I was always into math and science growing up. Then in my senior year of high school, I took a Creative Writing class for an easy A. That’s when I started on the path of writing my ideas onto paper.
Learning long-form improv has single-handedly been one of the most life changing things I’ve done. It’s okay to be weird. Its okay to be verbose. It’s okay to be an over-actor. The presence, empathy, and attentiveness I’ve learned from improv can never be un-learned.
I love the freedom of expression in a long-form scene, where you walk on stage with a person/group and just figure out a relationship & story on-the-fly.
Where improv comedy is all about trusting the moment and letting it flow, stand-up comedy is the complete opposite. It’s heart-rending and anxiety-filled. Intermittently I’ll go to an open mic to test out a set. My angle is the narrative type of storytelling with a lot of neurotic tangents. None of my stupid one-liner puns will never see the limelight, so I never use those. I’ll ask someone to take a photo the next time I sign up for an open mic.
My writing was and is the first time I’d ever done anything creatively. At Rice University, I wrote a lot of slam poetry and performed that poetry at slams and other competitions. I’ve gotten away from the slam poetry genre, but it still informs a lot of my performance style. It was during college that I started writing sketches and scripts and plays and short stories. I’m currently working on a few longer pieces that I think are worthy of my attention.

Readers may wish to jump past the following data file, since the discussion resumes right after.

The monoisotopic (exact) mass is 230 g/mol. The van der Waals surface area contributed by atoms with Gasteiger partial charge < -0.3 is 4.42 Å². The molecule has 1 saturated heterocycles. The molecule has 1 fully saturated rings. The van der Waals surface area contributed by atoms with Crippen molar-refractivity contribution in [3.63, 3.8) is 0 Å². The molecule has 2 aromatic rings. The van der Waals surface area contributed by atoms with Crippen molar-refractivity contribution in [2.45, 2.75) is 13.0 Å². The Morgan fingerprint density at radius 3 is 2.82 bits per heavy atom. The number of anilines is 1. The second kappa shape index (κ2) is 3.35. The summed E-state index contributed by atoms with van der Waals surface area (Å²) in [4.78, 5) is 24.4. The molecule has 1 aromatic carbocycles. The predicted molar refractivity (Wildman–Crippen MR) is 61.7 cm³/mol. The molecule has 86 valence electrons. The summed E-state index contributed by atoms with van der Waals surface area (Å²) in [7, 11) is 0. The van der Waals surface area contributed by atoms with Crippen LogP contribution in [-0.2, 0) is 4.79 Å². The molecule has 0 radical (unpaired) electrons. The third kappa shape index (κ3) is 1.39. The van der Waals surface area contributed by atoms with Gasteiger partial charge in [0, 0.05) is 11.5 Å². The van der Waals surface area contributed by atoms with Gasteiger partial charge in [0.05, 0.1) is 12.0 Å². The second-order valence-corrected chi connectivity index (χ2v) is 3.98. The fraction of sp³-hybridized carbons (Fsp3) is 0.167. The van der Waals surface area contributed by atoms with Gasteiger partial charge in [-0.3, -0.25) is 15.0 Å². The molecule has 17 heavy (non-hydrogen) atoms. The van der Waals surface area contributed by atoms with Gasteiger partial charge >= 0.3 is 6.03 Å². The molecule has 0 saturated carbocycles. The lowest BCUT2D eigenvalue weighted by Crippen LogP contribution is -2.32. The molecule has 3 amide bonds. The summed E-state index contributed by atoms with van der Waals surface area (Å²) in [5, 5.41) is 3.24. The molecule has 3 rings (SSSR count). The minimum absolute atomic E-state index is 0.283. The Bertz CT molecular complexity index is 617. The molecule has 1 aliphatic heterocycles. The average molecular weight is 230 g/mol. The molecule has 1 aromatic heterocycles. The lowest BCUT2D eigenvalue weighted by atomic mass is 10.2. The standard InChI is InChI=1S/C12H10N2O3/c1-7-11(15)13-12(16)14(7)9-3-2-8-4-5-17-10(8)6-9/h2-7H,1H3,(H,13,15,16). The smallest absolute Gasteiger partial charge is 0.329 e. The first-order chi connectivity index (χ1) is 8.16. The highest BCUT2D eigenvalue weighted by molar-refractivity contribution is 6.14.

I’m enjoy what few visual projects I get into. The little projects are focused in intent, but never methodical in development. Below left is a photo project where I photographed upside-down traffic signs and flipped the orientation. Below right is a Google Map interface laid on top of photos of peeling paint.
So every now and then I go up in front of a large group of strangers and improvise a fake story pretending like it’s true. If you know about The Moth, then you know that’s specifically not the purpose. (I’m sorry.) I enjoy the challenge and I want to work on story structure. Usually, I have “a thing” I’m trying to work on in a story (which has to be within that evening’s theme). I never get scored well (almost always last place), but that’s not why I’m doing it.
I do all of these creative things because I want to produce something. I tire of simple consuming media all the time, so I make my attempts at production. It could be considered “artsy” or “pedantic.” It used to be like that, I think. But ever since that first high school writing class, I’ve tried to make my art true.